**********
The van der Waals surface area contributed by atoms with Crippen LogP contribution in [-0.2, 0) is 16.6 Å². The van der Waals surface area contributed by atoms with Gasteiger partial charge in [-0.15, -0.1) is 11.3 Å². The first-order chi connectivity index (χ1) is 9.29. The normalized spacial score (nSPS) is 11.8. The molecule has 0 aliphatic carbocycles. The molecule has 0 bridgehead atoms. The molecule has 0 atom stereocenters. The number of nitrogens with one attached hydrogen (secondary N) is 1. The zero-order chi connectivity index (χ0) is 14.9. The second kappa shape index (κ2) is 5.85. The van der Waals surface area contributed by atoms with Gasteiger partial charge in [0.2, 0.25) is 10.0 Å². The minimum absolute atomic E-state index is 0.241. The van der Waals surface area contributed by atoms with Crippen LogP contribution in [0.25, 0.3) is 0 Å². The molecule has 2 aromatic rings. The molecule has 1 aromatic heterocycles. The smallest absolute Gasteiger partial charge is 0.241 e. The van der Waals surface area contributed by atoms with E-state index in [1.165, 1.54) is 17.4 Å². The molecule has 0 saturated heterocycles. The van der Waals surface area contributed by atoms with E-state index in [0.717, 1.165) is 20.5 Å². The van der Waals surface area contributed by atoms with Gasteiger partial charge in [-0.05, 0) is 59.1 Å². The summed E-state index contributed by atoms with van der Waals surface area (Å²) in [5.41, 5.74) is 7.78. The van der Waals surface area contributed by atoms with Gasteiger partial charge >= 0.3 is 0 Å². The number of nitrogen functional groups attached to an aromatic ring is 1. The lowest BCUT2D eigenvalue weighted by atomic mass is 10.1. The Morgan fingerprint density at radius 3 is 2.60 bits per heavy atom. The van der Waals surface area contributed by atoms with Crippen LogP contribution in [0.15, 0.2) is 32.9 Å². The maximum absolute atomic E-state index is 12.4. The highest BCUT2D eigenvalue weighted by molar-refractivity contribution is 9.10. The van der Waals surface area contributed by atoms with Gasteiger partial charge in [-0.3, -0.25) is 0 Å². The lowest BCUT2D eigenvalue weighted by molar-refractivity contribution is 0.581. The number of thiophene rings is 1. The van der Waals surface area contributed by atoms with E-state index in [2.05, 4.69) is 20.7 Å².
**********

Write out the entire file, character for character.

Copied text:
The van der Waals surface area contributed by atoms with Crippen LogP contribution in [-0.2, 0) is 16.6 Å². The van der Waals surface area contributed by atoms with Gasteiger partial charge in [-0.15, -0.1) is 11.3 Å². The first-order chi connectivity index (χ1) is 9.29. The normalized spacial score (nSPS) is 11.8. The molecule has 0 aliphatic carbocycles. The molecule has 0 bridgehead atoms. The molecule has 0 atom stereocenters. The number of nitrogens with one attached hydrogen (secondary N) is 1. The zero-order chi connectivity index (χ0) is 14.9. The second kappa shape index (κ2) is 5.85. The van der Waals surface area contributed by atoms with Gasteiger partial charge in [0.2, 0.25) is 10.0 Å². The minimum absolute atomic E-state index is 0.241. The van der Waals surface area contributed by atoms with Crippen LogP contribution in [0.25, 0.3) is 0 Å². The molecule has 2 aromatic rings. The molecule has 1 aromatic heterocycles. The smallest absolute Gasteiger partial charge is 0.241 e. The van der Waals surface area contributed by atoms with E-state index in [1.165, 1.54) is 17.4 Å². The molecule has 0 saturated heterocycles. The van der Waals surface area contributed by atoms with E-state index in [0.717, 1.165) is 20.5 Å². The van der Waals surface area contributed by atoms with Gasteiger partial charge in [-0.05, 0) is 59.1 Å². The summed E-state index contributed by atoms with van der Waals surface area (Å²) in [5.41, 5.74) is 7.78. The van der Waals surface area contributed by atoms with Gasteiger partial charge >= 0.3 is 0 Å². The number of nitrogen functional groups attached to an aromatic ring is 1. The lowest BCUT2D eigenvalue weighted by atomic mass is 10.1. The Morgan fingerprint density at radius 3 is 2.60 bits per heavy atom. The van der Waals surface area contributed by atoms with Crippen LogP contribution in [0.15, 0.2) is 32.9 Å². The maximum absolute atomic E-state index is 12.4. The highest BCUT2D eigenvalue weighted by molar-refractivity contribution is 9.10. The van der Waals surface area contributed by atoms with Gasteiger partial charge in [-0.3, -0.25) is 0 Å². The lowest BCUT2D eigenvalue weighted by molar-refractivity contribution is 0.581. The number of thiophene rings is 1. The van der Waals surface area contributed by atoms with E-state index in [2.05, 4.69) is 20.7 Å².